Smiling warmly, Carol sat down across from him, remembering their trip to Walmart three days earlier. Gus had insisted on driving his car as he had done many times before. She didn’t mind because she knew how much he loved being behind the wheel. On the drive there, she noticed that her father turned his head less, barely enough to see the corner of his left side mirror and couldn’t turn it at all to the right. The week before he could turn his head just enough to see his right mirror, even though she always made sure there was nothing there if he wanted to make a turn. His neck was now so stiff, he needed an extra Ibuprofen in the morning. On top of this, she had to tell him to slow down when he zipped past a 30 km. sign at a robust 38.

Once home, she made an appointment with his doctor for the next day.

“Dad, I can’t drive with you anymore, not after what Dr. Evan’s told us,” she said sympathetically, patting his hand as she passed him another cappuccino. “Your arthritis is so bad in your neck that you can’t turn your head to see the side mirrors. And you need to wear your new glasses when you drive,” she continued, searching his face.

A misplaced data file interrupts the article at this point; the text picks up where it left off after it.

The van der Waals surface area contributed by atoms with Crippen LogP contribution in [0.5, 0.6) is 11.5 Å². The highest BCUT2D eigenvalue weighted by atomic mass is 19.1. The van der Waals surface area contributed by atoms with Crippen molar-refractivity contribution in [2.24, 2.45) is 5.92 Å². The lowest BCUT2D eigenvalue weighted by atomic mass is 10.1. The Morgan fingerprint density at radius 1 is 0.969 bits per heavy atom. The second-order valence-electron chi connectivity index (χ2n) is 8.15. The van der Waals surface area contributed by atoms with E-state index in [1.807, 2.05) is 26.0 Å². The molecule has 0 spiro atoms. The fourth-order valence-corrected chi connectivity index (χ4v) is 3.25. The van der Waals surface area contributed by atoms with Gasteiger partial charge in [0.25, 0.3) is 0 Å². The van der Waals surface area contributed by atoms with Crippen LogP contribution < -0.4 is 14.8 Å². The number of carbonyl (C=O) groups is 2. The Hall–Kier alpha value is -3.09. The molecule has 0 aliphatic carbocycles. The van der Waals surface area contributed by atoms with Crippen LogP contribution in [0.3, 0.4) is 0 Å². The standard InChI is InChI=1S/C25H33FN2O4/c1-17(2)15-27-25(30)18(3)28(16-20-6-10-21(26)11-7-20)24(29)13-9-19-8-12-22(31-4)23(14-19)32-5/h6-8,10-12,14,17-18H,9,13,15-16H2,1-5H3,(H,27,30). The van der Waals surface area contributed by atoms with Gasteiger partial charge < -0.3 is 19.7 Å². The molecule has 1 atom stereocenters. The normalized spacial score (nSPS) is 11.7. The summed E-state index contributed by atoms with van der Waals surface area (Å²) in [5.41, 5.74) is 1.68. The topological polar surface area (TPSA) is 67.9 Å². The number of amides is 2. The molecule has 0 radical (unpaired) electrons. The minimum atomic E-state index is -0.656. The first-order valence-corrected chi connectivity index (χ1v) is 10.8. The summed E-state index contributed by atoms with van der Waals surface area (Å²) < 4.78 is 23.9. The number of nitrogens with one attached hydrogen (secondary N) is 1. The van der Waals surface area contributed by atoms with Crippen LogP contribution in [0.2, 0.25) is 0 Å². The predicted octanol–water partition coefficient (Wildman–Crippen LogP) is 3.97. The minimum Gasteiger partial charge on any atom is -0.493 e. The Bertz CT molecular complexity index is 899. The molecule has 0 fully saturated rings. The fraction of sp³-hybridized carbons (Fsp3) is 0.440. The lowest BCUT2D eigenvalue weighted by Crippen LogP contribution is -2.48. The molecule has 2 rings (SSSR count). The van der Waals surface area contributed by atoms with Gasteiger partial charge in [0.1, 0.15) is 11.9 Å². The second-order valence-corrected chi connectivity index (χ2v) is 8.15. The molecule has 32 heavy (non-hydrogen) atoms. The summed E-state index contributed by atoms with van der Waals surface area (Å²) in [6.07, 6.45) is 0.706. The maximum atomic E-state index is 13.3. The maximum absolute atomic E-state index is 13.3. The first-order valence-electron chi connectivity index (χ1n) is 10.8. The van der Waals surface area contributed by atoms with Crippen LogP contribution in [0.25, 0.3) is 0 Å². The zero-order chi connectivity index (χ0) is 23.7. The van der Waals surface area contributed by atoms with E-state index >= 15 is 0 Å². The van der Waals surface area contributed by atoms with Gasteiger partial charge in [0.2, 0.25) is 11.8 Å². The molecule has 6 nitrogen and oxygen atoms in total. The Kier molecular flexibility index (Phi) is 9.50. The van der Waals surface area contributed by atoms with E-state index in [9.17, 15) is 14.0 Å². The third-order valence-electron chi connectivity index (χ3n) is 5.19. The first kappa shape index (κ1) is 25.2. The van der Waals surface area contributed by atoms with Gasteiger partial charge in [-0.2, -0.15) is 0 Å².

“My eyes are fine,” he barked. “It’s not my fault that guy on the bike came out of nowhere when I was turning left. I did swerve enough to miss him.”

“And almost hit a stop sign,” Carol exclaimed, caught herself, and took a deep breath, “Dr. Evan’s suggested I phone a driving school. Sally, the instructor, sounded very pleasant. Maybe she can point out some driving tips that can help you,” she continued, relaxing her jaw and exhaling softly as she held his hand.